Is the Pledge of Allegiance Truly Voluntary?

The city of Brookline, Massachusetts, recently made headlines when an activist group pushed for the town to ban the Pledge of Allegiance from schools. While the debate has fostered political posturing and grandstanding, it's also raised a serious question: Is the pledge truly voluntary, or is it forced upon unwitting schoolchildren?

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What the Law Says

The Pledge of Allegiance has a colorful and contentious history. It was written in 1892 by the Baptist minister and socialist Francis Bellamy. His intentions are unclear, with some historians suggesting he wrote it to instill patriotism and others viewing it as a marketing scheme to sell flags and magazines.

In the 1930s, West Virginia made reciting the pledge compulsory. Despite protestations by Jehovah's Witnesses for religious reasons, the Supreme Court ruled in 1940 that the West Virginia law regarding the pledge was legal. Three years later, the court reversed itself, making the pledge voluntary. The ruling noted that requiring the pledge violates the First and Fourteenth Amendments. Since then, the pledge has continued to be a source of contention at schools throughout the country.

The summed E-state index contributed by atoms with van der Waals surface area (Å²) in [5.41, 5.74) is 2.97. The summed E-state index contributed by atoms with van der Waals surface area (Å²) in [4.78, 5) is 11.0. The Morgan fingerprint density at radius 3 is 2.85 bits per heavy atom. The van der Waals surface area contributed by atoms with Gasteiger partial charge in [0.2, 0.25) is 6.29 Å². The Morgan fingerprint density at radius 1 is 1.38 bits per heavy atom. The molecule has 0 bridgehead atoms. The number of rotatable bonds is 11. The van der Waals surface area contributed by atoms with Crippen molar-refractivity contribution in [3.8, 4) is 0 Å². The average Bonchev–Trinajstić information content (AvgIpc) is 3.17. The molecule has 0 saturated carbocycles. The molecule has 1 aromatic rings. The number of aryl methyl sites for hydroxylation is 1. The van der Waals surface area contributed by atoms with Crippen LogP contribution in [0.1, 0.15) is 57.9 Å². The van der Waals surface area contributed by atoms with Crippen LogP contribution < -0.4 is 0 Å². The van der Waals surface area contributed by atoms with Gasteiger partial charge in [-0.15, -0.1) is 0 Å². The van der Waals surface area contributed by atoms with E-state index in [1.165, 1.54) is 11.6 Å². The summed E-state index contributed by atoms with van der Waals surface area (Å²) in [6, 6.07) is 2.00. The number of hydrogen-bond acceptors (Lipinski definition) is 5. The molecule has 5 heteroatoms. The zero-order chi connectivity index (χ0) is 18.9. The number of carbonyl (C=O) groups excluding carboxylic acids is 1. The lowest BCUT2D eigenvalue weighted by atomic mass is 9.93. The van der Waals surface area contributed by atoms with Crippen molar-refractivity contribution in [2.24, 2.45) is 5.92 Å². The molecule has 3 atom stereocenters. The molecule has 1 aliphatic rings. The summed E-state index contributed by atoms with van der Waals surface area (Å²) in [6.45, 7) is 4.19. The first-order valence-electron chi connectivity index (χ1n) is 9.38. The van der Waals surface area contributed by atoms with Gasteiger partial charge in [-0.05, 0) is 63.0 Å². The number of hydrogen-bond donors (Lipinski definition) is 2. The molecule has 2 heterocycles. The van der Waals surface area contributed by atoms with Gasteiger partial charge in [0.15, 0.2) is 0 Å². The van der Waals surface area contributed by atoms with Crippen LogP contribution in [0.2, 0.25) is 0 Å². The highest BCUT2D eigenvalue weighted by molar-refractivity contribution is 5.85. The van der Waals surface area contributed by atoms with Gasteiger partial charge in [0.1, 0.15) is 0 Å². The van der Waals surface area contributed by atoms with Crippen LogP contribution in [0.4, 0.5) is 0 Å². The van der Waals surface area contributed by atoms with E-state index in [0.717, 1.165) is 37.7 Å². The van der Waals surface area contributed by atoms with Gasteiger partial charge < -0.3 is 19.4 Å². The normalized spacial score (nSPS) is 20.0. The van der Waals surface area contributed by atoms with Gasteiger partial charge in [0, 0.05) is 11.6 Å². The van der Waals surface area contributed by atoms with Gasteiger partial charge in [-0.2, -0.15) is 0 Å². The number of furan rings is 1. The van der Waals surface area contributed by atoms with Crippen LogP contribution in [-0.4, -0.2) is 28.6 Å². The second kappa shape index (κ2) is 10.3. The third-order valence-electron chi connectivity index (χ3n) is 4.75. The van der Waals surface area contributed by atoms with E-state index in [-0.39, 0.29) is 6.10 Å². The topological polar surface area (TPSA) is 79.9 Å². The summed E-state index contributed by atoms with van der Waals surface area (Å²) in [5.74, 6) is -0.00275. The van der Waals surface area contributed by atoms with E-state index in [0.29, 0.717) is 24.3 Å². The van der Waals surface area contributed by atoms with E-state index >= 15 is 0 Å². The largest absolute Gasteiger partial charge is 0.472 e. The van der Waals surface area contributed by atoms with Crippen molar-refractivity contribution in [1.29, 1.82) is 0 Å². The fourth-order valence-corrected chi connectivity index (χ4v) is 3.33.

The Reality in Schools

While the Supreme Court decreed that the pledge must remain voluntary, children at many schools may believe differently. By its nature, which requires standing, holding a hand over your heart and reciting in unison, the pledge can become easy fodder for peer pressure and bullying. The pressure on students doesn't just come from peers, but also from teachers. While a student may choose to recite the pledge with his or her classmates in order to fit in and avoid attention, there have been many recorded attempts by schools to force the pledge on its students.

For example, San Diego's Fallbrook Union High School District was challenged by the American Civil Liberties Union in 1998 for punishing a student who refused to say the pledge. The student was required to stand silently, leave the room or be placed in detention. The case was settled out of court, with the school changing its policy.

States vs. the Court

The Supreme Court's 1943 ruling should protect students who choose not to say the pledge. Yet 32 states have old laws that mention participation and 20 states have laws requiring recitation. Enforcement of these laws, which could be superseded by the Supreme Court's ruling if challenged, was almost non-existent until September 11, 2001. After the terrorist attacks, many states developed a renewed interest in requiring the pledge, whether that meant passing new laws or enforcing old ones.

In 2006, an 11th grader named Cameron Frazier refused to stand and recite the pledge, only to be reproached by his teacher and embarrassed in front of his classmates. The school was enforcing a 1942 state law that required recitation of the pledge. The ensuing lawsuit went all the way to the Florida Supreme Court, where the state's law was found to be in violation of the Supreme Court's ruling and the school was forced to pay the student $32,500. Ultimately, while students can challenge their schools' or states' measures to require the pledge, it's a battle that ought to be unnecessary.

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